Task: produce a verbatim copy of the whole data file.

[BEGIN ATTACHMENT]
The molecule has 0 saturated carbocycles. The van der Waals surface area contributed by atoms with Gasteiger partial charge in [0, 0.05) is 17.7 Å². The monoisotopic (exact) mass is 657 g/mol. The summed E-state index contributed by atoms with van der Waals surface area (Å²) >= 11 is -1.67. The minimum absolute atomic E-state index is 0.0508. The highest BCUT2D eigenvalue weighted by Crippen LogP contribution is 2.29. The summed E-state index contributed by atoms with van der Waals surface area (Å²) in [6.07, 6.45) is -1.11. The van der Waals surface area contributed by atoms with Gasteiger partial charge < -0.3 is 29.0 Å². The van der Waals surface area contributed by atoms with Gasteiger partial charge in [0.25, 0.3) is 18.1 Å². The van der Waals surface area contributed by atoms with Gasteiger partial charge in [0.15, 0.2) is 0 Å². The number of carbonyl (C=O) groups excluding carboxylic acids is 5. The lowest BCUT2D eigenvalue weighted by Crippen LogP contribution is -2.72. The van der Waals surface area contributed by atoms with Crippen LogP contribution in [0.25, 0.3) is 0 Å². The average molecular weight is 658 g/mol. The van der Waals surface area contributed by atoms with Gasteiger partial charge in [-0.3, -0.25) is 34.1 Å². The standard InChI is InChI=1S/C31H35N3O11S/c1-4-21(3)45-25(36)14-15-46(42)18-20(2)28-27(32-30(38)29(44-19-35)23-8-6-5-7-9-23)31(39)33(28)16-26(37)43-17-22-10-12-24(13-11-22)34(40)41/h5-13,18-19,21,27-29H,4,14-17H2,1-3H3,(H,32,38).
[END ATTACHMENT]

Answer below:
The molecule has 0 saturated carbocycles. The van der Waals surface area contributed by atoms with Gasteiger partial charge in [0, 0.05) is 17.7 Å². The monoisotopic (exact) mass is 657 g/mol. The summed E-state index contributed by atoms with van der Waals surface area (Å²) >= 11 is -1.67. The minimum absolute atomic E-state index is 0.0508. The highest BCUT2D eigenvalue weighted by Crippen LogP contribution is 2.29. The summed E-state index contributed by atoms with van der Waals surface area (Å²) in [6.07, 6.45) is -1.11. The van der Waals surface area contributed by atoms with Gasteiger partial charge < -0.3 is 29.0 Å². The van der Waals surface area contributed by atoms with Gasteiger partial charge in [0.25, 0.3) is 18.1 Å². The van der Waals surface area contributed by atoms with Gasteiger partial charge in [0.15, 0.2) is 0 Å². The number of carbonyl (C=O) groups excluding carboxylic acids is 5. The lowest BCUT2D eigenvalue weighted by Crippen LogP contribution is -2.72. The van der Waals surface area contributed by atoms with Crippen LogP contribution in [0.25, 0.3) is 0 Å². The average molecular weight is 658 g/mol. The van der Waals surface area contributed by atoms with Gasteiger partial charge in [-0.3, -0.25) is 34.1 Å². The standard InChI is InChI=1S/C31H35N3O11S/c1-4-21(3)45-25(36)14-15-46(42)18-20(2)28-27(32-30(38)29(44-19-35)23-8-6-5-7-9-23)31(39)33(28)16-26(37)43-17-22-10-12-24(13-11-22)34(40)41/h5-13,18-19,21,27-29H,4,14-17H2,1-3H3,(H,32,38).